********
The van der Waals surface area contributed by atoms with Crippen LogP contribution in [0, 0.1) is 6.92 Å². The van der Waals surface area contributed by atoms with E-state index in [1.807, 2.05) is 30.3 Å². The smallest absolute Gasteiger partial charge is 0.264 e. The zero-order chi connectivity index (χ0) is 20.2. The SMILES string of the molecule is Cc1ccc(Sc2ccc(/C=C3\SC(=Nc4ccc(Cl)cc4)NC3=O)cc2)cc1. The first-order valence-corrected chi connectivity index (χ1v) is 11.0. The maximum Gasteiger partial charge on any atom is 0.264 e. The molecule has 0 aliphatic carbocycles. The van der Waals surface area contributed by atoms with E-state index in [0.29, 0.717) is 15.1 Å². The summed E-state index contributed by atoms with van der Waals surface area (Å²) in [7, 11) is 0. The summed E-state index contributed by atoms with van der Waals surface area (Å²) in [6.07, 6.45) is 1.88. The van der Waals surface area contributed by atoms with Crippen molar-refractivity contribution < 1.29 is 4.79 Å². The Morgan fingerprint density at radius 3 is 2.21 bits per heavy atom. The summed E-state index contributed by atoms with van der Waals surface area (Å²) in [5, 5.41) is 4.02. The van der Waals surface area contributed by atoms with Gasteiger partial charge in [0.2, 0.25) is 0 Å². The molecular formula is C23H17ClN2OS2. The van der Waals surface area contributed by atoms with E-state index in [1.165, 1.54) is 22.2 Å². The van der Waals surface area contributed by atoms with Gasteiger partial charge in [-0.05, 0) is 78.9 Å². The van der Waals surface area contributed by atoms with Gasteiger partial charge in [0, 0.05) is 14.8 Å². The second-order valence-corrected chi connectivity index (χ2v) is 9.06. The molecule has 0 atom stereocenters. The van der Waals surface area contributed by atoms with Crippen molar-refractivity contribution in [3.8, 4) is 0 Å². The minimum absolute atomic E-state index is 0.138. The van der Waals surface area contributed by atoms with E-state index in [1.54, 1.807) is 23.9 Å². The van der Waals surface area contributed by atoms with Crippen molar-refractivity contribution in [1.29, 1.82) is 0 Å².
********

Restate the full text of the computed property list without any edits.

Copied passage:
The van der Waals surface area contributed by atoms with Crippen LogP contribution in [0, 0.1) is 6.92 Å². The van der Waals surface area contributed by atoms with E-state index in [1.807, 2.05) is 30.3 Å². The smallest absolute Gasteiger partial charge is 0.264 e. The zero-order chi connectivity index (χ0) is 20.2. The SMILES string of the molecule is Cc1ccc(Sc2ccc(/C=C3\SC(=Nc4ccc(Cl)cc4)NC3=O)cc2)cc1. The first-order valence-corrected chi connectivity index (χ1v) is 11.0. The maximum Gasteiger partial charge on any atom is 0.264 e. The molecule has 0 aliphatic carbocycles. The van der Waals surface area contributed by atoms with E-state index in [0.29, 0.717) is 15.1 Å². The summed E-state index contributed by atoms with van der Waals surface area (Å²) in [7, 11) is 0. The summed E-state index contributed by atoms with van der Waals surface area (Å²) in [6.07, 6.45) is 1.88. The van der Waals surface area contributed by atoms with Crippen molar-refractivity contribution < 1.29 is 4.79 Å². The Morgan fingerprint density at radius 3 is 2.21 bits per heavy atom. The summed E-state index contributed by atoms with van der Waals surface area (Å²) in [5, 5.41) is 4.02. The van der Waals surface area contributed by atoms with Gasteiger partial charge in [0.2, 0.25) is 0 Å². The molecular formula is C23H17ClN2OS2. The van der Waals surface area contributed by atoms with E-state index in [1.165, 1.54) is 22.2 Å². The van der Waals surface area contributed by atoms with Gasteiger partial charge in [-0.05, 0) is 78.9 Å². The van der Waals surface area contributed by atoms with Gasteiger partial charge in [0, 0.05) is 14.8 Å². The second-order valence-corrected chi connectivity index (χ2v) is 9.06. The molecule has 0 atom stereocenters. The van der Waals surface area contributed by atoms with Crippen molar-refractivity contribution in [3.8, 4) is 0 Å². The minimum absolute atomic E-state index is 0.138. The van der Waals surface area contributed by atoms with E-state index in [1.54, 1.807) is 23.9 Å². The van der Waals surface area contributed by atoms with Crippen molar-refractivity contribution in [1.29, 1.82) is 0 Å².